Under the executive Presidential system the parliament has become an institution that is corrupt and that abets corruption. Under the old system the parliament was the supreme political institution but under the presidential system its importance has diminished and the President has become the most powerful political institution. However powerful the President may be, he cannot function without the support of the parliament. A system has been established whereby material privileges are given to the MPs in general and to the government party MPs in particular for the purpose of preventing rebellions in the parliament. Under the new system the MPs' salaries were increased to a maximum level. With the exception of Singapore, Sri Lanka has become the land with the highest salaries to MPs relative to the per capita income. In addition, a system was introduced whereby the MPs are entitled to full pensions after five years of office. An ordinary government servant has to serve up to the age of 55 years in order to get full pension. Moreover, the MPs are entitled to a duty free luxury car every five years although the term of the parliament is 06 years. The sale of duty free vehicles is prohibited, but that rule does not apply to MPs. By the mere sale of the duty free car a MP gets, a net income of more than 05 million rupees once in five years.
Under the system of proportional representation prevailing in Sri Lanka it would be possible for a political party to get a simple majority in the parliament but not an overwhelming majority. As a result it would be possible to bring down a government easily by shifting the loyalties of seven or eight MPs. This state of uncertainty has raised the price of government party MPs and consequently a system of paying tribute to almost all the MPs of the government party has become established. Since 1988 the number of office holders in the government party in a parliament of 225 MPs have increased by more than 95%. Consequently the government party MPs has been able to double or treble their material privileges. In that sense Sri Lanka is the country which incurs the greatest expenditure on maintaining its MPs.
Violation of the constitution is not only an anti- state offence but may be considered a serious offence that falls within the category of corruption. Violation of the constitution has become a day to day practice in Sri Lanka. The judiciary also condones such offences. According to the constitution the MPs who cross over from one party to another should forfeit their seats. However, the MPs who cross over from the opposition to the government do not lose their seats. The judiciary in such instances to protects their positions as MPs.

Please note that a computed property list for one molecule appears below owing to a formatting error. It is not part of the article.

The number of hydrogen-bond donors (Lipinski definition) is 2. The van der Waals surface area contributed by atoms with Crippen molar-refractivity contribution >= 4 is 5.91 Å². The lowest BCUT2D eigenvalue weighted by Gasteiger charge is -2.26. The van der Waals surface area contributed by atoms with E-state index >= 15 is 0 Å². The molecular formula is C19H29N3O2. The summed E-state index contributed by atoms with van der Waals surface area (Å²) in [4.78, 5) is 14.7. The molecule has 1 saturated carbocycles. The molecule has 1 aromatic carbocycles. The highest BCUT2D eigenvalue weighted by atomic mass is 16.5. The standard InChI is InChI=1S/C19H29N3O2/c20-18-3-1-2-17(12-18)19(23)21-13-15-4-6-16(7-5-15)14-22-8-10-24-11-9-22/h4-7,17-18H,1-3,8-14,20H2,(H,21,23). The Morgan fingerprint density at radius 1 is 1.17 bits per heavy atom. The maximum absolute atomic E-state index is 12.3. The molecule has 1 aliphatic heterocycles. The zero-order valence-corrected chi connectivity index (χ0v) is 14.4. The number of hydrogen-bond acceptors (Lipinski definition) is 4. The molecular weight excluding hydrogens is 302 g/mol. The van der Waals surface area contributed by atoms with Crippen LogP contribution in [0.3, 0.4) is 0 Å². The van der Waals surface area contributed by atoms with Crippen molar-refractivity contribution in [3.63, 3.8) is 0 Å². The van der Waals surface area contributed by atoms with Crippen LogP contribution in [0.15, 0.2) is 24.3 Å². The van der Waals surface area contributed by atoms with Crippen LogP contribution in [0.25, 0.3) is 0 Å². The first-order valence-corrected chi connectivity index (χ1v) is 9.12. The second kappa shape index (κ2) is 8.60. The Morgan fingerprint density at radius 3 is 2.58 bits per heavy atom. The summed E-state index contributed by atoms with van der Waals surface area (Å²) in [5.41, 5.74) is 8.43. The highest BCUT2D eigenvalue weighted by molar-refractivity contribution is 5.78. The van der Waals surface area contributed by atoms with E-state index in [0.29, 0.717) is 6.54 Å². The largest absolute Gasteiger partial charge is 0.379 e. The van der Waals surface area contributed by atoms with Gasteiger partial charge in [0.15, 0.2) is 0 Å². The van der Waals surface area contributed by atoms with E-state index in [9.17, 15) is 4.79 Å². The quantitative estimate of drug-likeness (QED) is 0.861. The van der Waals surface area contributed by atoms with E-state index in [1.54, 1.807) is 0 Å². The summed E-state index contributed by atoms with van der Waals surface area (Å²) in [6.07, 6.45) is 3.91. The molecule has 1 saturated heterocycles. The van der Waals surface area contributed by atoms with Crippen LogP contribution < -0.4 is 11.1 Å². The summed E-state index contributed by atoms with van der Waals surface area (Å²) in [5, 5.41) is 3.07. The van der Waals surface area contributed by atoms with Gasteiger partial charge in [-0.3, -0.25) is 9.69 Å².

The Bribery or Corruption Inquiry Commission may be considered the most powerful institution that exists for countering the offences of bribery or corruption. However, it may be considered to be no more than a bogus system of institutions established for giving a solemn appearance of anti-corruption to a corrupt political system.
The following illustration may help an understanding of its bogus nature:
In 2001 an opposition party MP submitted a complaint against the minister for post and telecommunication to the Bribery or Corruption Inquiry Commission. The allegation was that the minister concerned had, while on a foreign tour, obtained all the payments and allowances due from the government, and in addition obtained a credit card worth Rs.05 lakhs from Sri Lanka Telecom which is an institution under him and had thereby committed an offence of the category of corruption. The Commission exonerated him due to the fact that he was a person close to the former lady President.
This is only one of the examples that can be cited to substantiate the dishonesty of the Bribery or Corruption Inquiry Commission.
The conclusion that can be arrived at in terms of these fundamental facts is that it is not possible to counter bribery or corruption that occurs in Sri Lanka, without doing away with the corruptness inherent in the political system or without transforming the entire political system. What it means is that enactment of new laws or establishment of institutions against bribery or corruption is futile.